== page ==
> We applied fixes for all the security bugs in the system.
no, you did not, you said so yourself. what you did apply was fixes for a subset of problems in the system but most definitely not all, that's all i was trying to highlight. once more: when there're dependencies in a complex system you can't just arbitrarily ignore them when evaluating bugs and fixes (or any kind of change actually).
> a bug is a "security bug" if a perfect person would have identified it as such,
is that supposed to quote me or is it your opinion? because it's most definitely not true. not only because there's no such 'thing' as a 'perfect person' but also because what's one person's security bug may very well be another's feature. just read fandingo's post below.
> and if anyone fails to identify a bug as a security bug when it has
> security implications, they're engaged in a conspiracy.
same question, are you trying to misattribute something to me or just voicing your own opinion? because it's wrong again, failing to identify the securiy impact of a bug is not a problem per se (or rather, it's a different problem, something i am *not* discussing here at all). what *is* a problem is when the person committing the fix knows the security impact but fails to disclose it. for the circumstances of this bug see http://seclists.org/fulldisclosure/2012/Jan/400 in case you missed it when i posted it the first time. Linus (and everyone on the kernel security list) was provided not only with the description of the bug and its security implications but also a working exploit *yet* nothing remotely related to the security consequences was mentioned in the commit. *that* is a coverup, no matter how you'd like to dance around it.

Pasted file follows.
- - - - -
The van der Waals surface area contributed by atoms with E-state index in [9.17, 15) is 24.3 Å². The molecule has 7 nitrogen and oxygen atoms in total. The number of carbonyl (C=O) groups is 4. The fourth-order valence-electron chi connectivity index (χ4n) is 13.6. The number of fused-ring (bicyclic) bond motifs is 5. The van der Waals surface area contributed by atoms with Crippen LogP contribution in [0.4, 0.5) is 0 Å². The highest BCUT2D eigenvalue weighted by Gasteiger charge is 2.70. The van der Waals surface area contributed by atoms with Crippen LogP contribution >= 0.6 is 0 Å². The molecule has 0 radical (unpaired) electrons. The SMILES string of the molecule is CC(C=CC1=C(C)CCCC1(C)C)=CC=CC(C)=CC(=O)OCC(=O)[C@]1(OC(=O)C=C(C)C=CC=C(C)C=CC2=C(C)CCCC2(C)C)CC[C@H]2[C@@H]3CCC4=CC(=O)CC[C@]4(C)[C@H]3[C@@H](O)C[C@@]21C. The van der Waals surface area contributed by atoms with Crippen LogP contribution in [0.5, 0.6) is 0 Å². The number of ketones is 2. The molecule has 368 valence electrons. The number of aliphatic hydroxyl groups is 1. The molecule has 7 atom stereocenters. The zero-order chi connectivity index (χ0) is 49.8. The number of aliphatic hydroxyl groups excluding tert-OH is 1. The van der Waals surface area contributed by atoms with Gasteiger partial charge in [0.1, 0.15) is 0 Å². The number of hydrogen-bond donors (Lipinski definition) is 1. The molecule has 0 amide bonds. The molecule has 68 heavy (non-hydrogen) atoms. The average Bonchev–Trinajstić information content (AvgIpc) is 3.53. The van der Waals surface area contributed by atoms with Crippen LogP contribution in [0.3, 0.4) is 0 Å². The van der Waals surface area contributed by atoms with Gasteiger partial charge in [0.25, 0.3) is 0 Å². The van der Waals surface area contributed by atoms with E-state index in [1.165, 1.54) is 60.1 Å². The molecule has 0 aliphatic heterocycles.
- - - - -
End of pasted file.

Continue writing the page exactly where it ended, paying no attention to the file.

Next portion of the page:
> [...]that this is a sensible bugfix to apply in isolation[...]
you didn't understand a word of what i said i guess, because the above is *wrong*. when you talk about the security of the *system* (as you were), you *must* consider the *system* when evaluating any change to it (be that a security fix or something else), not some parts of it you happen to like because you think it serves your argument. btw, it doesn't help when you use the same words (fix, bugfix, etc) for referring to different things in the same paragraph.
> Or are you saying that the distros shipping the patch as a "security
> fix" aren't being honest when they say it fixes a security problem?
huh, where the heck did you get this from? citation needed. i think you're seriously getting lost in your arguments, you're mixing up arguing for different things and the end result is quite a mess... can you perhaps write your ideas down in simple 'isolated' sentences so that i know what's what?
> did the fix commit simply occur before the fixer realised there were
> serious security implications to the fix?
Linus knew full well the implications, read above. now what? ;)
> And can you and nye stop disagreeing about what's going on, please? Make
> up your mind about what you're talking about. ;)